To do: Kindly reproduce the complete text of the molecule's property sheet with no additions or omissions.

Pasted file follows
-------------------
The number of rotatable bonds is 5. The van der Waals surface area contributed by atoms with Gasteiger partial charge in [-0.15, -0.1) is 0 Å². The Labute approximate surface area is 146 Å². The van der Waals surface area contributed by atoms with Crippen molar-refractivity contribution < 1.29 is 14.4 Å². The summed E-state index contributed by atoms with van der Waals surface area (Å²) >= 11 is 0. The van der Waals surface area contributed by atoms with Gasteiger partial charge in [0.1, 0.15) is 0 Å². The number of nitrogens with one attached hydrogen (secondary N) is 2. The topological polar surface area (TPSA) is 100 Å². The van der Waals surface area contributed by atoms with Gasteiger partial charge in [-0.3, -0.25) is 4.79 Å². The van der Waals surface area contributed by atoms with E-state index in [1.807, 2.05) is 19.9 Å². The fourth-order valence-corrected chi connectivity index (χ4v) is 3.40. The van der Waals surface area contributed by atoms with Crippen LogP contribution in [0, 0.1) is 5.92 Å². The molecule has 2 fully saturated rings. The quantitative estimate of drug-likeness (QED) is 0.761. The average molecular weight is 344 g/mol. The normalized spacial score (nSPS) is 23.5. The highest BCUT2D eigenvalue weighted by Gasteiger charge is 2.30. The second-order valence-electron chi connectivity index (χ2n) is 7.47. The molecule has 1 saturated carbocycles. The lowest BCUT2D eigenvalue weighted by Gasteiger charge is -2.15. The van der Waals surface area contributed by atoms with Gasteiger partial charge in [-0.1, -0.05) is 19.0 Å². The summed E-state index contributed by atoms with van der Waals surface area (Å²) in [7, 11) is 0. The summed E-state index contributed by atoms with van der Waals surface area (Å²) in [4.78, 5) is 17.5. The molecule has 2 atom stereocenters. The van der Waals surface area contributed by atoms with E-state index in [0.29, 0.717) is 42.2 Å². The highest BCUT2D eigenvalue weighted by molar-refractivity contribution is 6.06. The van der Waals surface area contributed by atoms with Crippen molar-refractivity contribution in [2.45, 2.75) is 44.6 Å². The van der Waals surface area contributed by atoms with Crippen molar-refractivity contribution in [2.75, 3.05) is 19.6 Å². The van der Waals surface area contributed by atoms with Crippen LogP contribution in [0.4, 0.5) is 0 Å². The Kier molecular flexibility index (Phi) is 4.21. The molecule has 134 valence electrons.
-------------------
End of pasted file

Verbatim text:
The number of rotatable bonds is 5. The van der Waals surface area contributed by atoms with Gasteiger partial charge in [-0.15, -0.1) is 0 Å². The Labute approximate surface area is 146 Å². The van der Waals surface area contributed by atoms with Crippen molar-refractivity contribution < 1.29 is 14.4 Å². The summed E-state index contributed by atoms with van der Waals surface area (Å²) >= 11 is 0. The van der Waals surface area contributed by atoms with Gasteiger partial charge in [0.1, 0.15) is 0 Å². The number of nitrogens with one attached hydrogen (secondary N) is 2. The topological polar surface area (TPSA) is 100 Å². The van der Waals surface area contributed by atoms with Gasteiger partial charge in [-0.3, -0.25) is 4.79 Å². The van der Waals surface area contributed by atoms with E-state index in [1.807, 2.05) is 19.9 Å². The fourth-order valence-corrected chi connectivity index (χ4v) is 3.40. The van der Waals surface area contributed by atoms with Crippen LogP contribution in [0, 0.1) is 5.92 Å². The molecule has 2 fully saturated rings. The quantitative estimate of drug-likeness (QED) is 0.761. The average molecular weight is 344 g/mol. The normalized spacial score (nSPS) is 23.5. The highest BCUT2D eigenvalue weighted by Gasteiger charge is 2.30. The second-order valence-electron chi connectivity index (χ2n) is 7.47. The molecule has 1 saturated carbocycles. The lowest BCUT2D eigenvalue weighted by Gasteiger charge is -2.15. The van der Waals surface area contributed by atoms with Gasteiger partial charge in [-0.1, -0.05) is 19.0 Å². The summed E-state index contributed by atoms with van der Waals surface area (Å²) in [7, 11) is 0. The summed E-state index contributed by atoms with van der Waals surface area (Å²) in [4.78, 5) is 17.5. The molecule has 2 atom stereocenters. The van der Waals surface area contributed by atoms with E-state index in [0.29, 0.717) is 42.2 Å². The highest BCUT2D eigenvalue weighted by molar-refractivity contribution is 6.06. The van der Waals surface area contributed by atoms with Crippen molar-refractivity contribution in [2.45, 2.75) is 44.6 Å². The van der Waals surface area contributed by atoms with Crippen molar-refractivity contribution in [2.75, 3.05) is 19.6 Å². The van der Waals surface area contributed by atoms with Crippen LogP contribution in [0.4, 0.5) is 0 Å². The Kier molecular flexibility index (Phi) is 4.21. The molecule has 134 valence electrons.